Can osteoporosis be secondary to an endocrine disorder?

Which endocrine disorders can have a complication of osteoporosis?

Disorders of the endocrine system, such as primary hyperparathyroidism, hyperthyroidism, hypogonadism, growth hormone deficiency, Cushing’s syndrome, and anorexia nervosa frequently cause secondary osteoporosis.

What is Endocrinology osteoporosis?

Endocrinologists specialize in treating and preventing bone loss and preventing fractures. In addition, endocrinologists treat disorders that may affect bones, such as hyperparathyroidism, low and high levels of calcium. Become familiar with osteoporosis risk factors.

Why would I see an endocrinologist for osteoporosis?

If your doctor has diagnosed you with osteoporosis or you’ve had fragility fractures of the spine or hip, you may be referred to an endocrinologist to confirm the diagnosis. Testing will be completed to look for other medical conditions that lead to bone loss, determine its severity, and select the best treatment.

What is the best doctor to see for osteoporosis?

Rheumatologists treat patients with age-related bone diseases. They can diagnose and treat osteoporosis. Endocrinologists, who see patients with hormone-related issues, also manage the treatment of metabolic disorders such as osteoporosis. Orthopedic surgeons may fix fractures.

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What is the effect of hormonal imbalance in osteoporosis?

Bone loss accelerates after menopause, when older women have a quick drop in estrogen. Over time, the risk of osteoporosis and fracture increases as older women lose more bone than they replace.

What is the leading cause of osteoporosis?

Osteoporosis is more likely to occur in people who have: Low calcium intake. A lifelong lack of calcium plays a role in the development of osteoporosis. Low calcium intake contributes to diminished bone density, early bone loss and an increased risk of fractures.

How does estrogen affect osteoporosis?

Women tend to have smaller, thinner bones than men. Estrogen, a hormone in women that protects bones, decreases sharply when women reach menopause, which can cause bone loss. This is why the chance of developing osteoporosis increases as women reach menopause.

What are the two types of osteoporosis?

Two categories of osteoporosis have been identified: primary and secondary. Primary osteoporosis is the most common form of the disease and includes postmenopausal osteoporosis (type I), and senile osteoporosis (type II). Secondary osteoporosis is characterized as having a clearly definable etiologic mechanism.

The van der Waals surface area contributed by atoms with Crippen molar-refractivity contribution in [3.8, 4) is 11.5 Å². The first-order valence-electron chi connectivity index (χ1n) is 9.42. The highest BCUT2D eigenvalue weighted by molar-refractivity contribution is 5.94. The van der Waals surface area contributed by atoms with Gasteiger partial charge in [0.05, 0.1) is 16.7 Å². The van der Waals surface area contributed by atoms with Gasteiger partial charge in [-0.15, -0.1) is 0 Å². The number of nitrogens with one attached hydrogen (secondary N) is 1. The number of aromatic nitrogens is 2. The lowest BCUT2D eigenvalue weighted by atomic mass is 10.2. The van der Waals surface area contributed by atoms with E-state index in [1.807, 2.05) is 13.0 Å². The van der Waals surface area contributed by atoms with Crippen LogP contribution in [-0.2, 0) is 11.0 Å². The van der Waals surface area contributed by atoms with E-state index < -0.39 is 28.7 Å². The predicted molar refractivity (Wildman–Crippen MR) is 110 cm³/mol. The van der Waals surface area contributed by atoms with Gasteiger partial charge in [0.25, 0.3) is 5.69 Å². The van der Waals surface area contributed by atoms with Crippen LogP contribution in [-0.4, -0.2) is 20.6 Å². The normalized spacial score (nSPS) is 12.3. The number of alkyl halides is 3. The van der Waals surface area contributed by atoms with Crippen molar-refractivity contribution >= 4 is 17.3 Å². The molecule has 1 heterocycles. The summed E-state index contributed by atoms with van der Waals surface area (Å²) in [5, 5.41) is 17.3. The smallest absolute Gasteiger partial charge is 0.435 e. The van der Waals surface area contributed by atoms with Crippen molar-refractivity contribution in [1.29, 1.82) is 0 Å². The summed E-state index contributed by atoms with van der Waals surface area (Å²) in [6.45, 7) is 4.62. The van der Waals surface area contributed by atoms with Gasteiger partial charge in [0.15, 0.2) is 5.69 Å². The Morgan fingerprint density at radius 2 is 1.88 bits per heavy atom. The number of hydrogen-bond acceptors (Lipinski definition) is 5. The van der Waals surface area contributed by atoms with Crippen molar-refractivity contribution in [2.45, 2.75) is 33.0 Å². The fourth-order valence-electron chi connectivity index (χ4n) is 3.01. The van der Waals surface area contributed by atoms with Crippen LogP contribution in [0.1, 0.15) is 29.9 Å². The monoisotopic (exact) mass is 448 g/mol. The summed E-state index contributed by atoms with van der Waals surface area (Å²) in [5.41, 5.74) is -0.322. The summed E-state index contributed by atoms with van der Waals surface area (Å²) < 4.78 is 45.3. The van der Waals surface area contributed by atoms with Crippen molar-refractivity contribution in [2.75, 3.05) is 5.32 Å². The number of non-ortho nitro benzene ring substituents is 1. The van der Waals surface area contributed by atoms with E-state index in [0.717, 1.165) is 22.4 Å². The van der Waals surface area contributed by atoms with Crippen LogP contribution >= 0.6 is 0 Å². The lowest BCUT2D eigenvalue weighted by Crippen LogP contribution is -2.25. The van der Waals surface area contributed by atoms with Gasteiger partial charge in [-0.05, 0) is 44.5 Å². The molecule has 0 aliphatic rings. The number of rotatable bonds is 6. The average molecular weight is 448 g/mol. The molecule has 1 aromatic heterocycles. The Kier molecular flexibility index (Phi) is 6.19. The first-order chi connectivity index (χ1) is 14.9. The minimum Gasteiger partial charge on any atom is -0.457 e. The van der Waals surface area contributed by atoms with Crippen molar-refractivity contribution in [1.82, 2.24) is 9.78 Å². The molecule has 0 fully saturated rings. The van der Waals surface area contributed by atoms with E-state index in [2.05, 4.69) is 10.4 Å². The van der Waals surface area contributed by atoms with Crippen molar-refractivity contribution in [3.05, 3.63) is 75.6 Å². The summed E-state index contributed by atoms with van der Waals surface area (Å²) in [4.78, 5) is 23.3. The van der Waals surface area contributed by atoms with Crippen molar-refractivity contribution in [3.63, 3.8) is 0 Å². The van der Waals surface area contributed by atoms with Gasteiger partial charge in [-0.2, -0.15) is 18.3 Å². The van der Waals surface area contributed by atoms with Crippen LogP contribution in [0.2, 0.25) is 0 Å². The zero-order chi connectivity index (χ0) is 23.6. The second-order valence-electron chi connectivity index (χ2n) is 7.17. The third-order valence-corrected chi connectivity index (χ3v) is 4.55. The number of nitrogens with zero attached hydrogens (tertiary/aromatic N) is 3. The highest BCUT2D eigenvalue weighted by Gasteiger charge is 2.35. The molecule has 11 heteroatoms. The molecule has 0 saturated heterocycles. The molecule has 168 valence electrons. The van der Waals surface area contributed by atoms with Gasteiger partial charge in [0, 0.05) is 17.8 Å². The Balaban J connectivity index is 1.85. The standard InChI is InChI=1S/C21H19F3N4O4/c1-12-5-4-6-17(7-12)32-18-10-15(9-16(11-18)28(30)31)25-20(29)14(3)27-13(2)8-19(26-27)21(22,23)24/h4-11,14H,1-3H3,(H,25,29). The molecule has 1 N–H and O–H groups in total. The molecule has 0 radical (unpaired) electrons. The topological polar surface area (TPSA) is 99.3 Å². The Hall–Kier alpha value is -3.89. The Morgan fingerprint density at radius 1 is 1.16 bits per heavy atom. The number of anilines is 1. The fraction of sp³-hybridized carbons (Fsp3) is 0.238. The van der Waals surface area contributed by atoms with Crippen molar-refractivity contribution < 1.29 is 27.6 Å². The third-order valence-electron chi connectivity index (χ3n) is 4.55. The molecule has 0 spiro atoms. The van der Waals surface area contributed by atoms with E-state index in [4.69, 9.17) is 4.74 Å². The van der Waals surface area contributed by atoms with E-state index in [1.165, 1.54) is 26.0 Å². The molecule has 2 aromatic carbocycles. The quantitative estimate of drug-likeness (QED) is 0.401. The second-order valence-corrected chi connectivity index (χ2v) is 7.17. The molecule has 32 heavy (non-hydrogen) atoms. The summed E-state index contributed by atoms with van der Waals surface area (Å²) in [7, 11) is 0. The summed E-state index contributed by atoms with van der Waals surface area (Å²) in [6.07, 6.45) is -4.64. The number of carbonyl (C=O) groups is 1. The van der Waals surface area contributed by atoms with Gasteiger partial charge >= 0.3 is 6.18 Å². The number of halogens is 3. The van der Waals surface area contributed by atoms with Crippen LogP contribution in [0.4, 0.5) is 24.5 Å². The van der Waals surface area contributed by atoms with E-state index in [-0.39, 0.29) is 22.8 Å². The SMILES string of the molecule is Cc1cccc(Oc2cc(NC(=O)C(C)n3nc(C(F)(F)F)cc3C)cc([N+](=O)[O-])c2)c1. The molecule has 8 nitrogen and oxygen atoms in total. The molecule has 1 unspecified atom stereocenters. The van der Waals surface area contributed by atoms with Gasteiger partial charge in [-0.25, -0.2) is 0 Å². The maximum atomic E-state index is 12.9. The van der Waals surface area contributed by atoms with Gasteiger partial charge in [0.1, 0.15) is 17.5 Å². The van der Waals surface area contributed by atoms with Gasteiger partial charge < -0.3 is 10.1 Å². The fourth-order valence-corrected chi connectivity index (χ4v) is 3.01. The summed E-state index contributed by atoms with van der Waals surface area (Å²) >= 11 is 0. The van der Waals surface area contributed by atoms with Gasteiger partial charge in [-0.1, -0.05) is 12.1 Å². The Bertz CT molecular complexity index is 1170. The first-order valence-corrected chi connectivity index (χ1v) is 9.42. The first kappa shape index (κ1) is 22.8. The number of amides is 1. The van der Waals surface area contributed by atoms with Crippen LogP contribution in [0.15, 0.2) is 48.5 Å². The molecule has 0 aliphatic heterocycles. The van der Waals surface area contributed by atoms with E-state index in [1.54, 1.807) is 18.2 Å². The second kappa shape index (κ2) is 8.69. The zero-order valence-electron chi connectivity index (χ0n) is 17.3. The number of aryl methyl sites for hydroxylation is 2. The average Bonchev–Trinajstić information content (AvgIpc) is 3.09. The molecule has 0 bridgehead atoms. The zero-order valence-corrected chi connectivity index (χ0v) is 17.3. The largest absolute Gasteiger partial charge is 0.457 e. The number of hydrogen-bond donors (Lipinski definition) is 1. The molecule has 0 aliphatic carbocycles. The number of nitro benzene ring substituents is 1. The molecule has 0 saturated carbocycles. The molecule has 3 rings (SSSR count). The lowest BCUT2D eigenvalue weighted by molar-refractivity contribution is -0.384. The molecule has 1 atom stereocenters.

Can secondary osteoporosis be cured?

Much like primary osteoporosis, there is no cure for secondary osteoporosis. Treatment for secondary osteoporosis can be a little more complex and depends on the underlying condition. Treatment of secondary osteoporosis is also aimed at preventing bone loss, fractures, and disability as well as controlling pain.

What is secondary prevention of osteoporosis?

Emphasis of the primary prevention is, besides a sufficient calcium intake, to omit risk factors; with secondary prevention the use of medical treatments such as estrogens/gestagens, bisphosphonates, and recently also SERMs is applied. The tertiary prevention tries mostly to reduce the femur fractures.

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Is it better to see a rheumatologist or endocrinologist for osteoporosis?

A rheumatologist has extensive experience in treating osteoporosis. Rheumatologists see a higher volume and concentration of patients with osteoporosis, and thus are more experienced in treating the condition successfully.

Do you get bone pain with osteoporosis?

Osteoporosis is not usually painful until a bone is broken, but broken bones in the spine are a common cause of long-term pain. Although a broken bone is often the first sign of osteoporosis, some older people develop the characteristic stooped (bent forward) posture.

Can osteoporosis be treated without medication?

Many people prefer not to take drugs or medications because they want to treat their osteoporosis “naturally,” but at this time, there are no herbal supplements or “natural” treatments that are proven to be both safe and effective to treat osteoporosis and prevent broken bones.